Fuel and drivers will remain carriers' top cost concerns
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ATRI deep-dives into motor-carrier CPM

Sept. 5, 2013
Research shows total average costs slipped by 4% from 2011 to 2012

Per the latest update to its An Analysis of the Operational Costs of Trucking report, the American Transportation Research Institute (ATRI) has found that the “average marginal cost per mile” (CPM) in 2012 was $1.63— marking a slight decrease from the $1.71 recorded for 2011.

“The slight decrease in average operating costs in 2012 was most likely due to the weak economic recovery and softening freight conditions experienced in the second half of the year,” ATRI observed.. 

The nonprofit research organization noted that in the wake of the Great Recession and a sharp drop in fuel prices, industry costs had decreased between 2008 and 2009— but those  costs then steadily rose through 2010 and 2011 before dipping last year.

“Although we have seen conditions improve since the Great Recession of several years ago, an uncertain economic future means we have to be ever diligent in watching costs,” Phil Byrd, Sr., president & CEO of Bulldog Hiway Express and first vice chairman of the American Trucking Assns. (ATA) remarked about the report.

“ATRI’s report provides critical financial data for carriers to use in benchmarking fleet performance and seeking opportunities for improved operations,” Byrd added.

According to ATRI, its operational-cost analysis identifies trucking costs from 2008 through 2012 that are derived directly from motor carriers’ financial and operational data. In addition to reporting on average costs per mile, ATRI has documented average costs per hour and includes cost breakouts by industry sector.

The organization said the information aims to provide motor carriers with a “high-level benchmarking tool and government agencies with real world data for future infrastructure improvement analyses.”

The report, prepared by ATRI research analyst Katherine J. Fender and research associate David A. Pierce, points out that beginning with downsizing during the recession in 2008 and 2009, the motor-carrier industry began to experience slight increases in freight demand in 2010 and 2011, with moderate growth continuing through the second quarter of 2013.

Per the report, less-than-truckload (LTL) carriers “once again” reported the highest operating costs in 2012 of $1.79 followed by specialized of $1.73 and truckload (TL) of $1.51.

Fender and Pierce observe that  “LTL carriers can have higher operating costs for a variety of reasons, including increased marginal costs associated with frequent pickup and delivery (P&D) operations in congested urban areas, including higher fuel and maintenance costs; increased overhead costs of handling many smaller shipments several times and associated dock personnel labor costs; need for multiple terminals located near urban areas and the associated need for more equipment; and increased labor costs that are associated with LTL-oriented collective bargaining contracts.”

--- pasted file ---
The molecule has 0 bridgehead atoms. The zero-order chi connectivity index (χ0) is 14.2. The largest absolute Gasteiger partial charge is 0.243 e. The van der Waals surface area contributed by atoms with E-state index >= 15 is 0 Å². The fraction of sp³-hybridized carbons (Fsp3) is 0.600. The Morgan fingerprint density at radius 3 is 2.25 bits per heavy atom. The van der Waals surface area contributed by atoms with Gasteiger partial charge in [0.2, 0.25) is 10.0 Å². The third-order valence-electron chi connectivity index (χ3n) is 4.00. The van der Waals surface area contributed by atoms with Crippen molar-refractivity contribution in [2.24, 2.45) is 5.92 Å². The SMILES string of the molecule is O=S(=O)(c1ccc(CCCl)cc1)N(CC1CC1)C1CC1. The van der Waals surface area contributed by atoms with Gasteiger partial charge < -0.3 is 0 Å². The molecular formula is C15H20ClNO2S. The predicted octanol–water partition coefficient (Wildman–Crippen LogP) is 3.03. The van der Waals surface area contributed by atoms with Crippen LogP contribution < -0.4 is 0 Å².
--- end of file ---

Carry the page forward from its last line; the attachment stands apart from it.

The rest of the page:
Getting the 4%

The authors summarize the overall cost picture for motor carriers of all types succinctly: “After decreasing dramatically in 2009, fuel costs steadily increased and now comprise 39% of the total average cost in 2012. Driver wages, equipment lease or purchase payments, repair and maintenance (R&M), and driver benefits were the next largest cost centers. Tires, permitting and licensing, and tolls have each consistently represented 3% or less of total average costs throughout the [2008-12] study.”

They report that after increasing by a whopping 10% from 2010 to 2011, the total average costs for carriers decreased by 4% from 2011 to 2012 and stress that “Rising fuel, tire and toll costs did not outweigh the decreases in driver wages and benefits, equipment lease and purchase payments, R&M, permitting and licensing, or insurance premiums.

“Not surprisingly,” the authors continue, “fuel costs have continued to increase from 2009 and the 2012 CPM of 64.1 cents was the highest figure found over the five-year study.”

On the other hand, they say a drop-off in driver wages and benefits (4.3 and 3.5 cents, respectively), had the biggest impact on the overall cost change. What’s more, several other “key cost centers” (equipment lease or purchase payments, R&M, permits and licensing, and toll costs) also helped deliver an overall lowering of operating costs.

Noting that fuel prices were volatile following the recession, Fender and Pierce point that “fuel prices have remained relatively stable since 2011, however, with average prices remaining close to $4.00 per gallon.”

The report relates that the federal Energy Information Administration (EIA) is predicting that diesel prices will moderate over the next two years. The agency estimates an average retail diesel price of $3.81 per gallon for July through December 2013 and an average of $3.77 per gallon for 2014.

Gorilla roar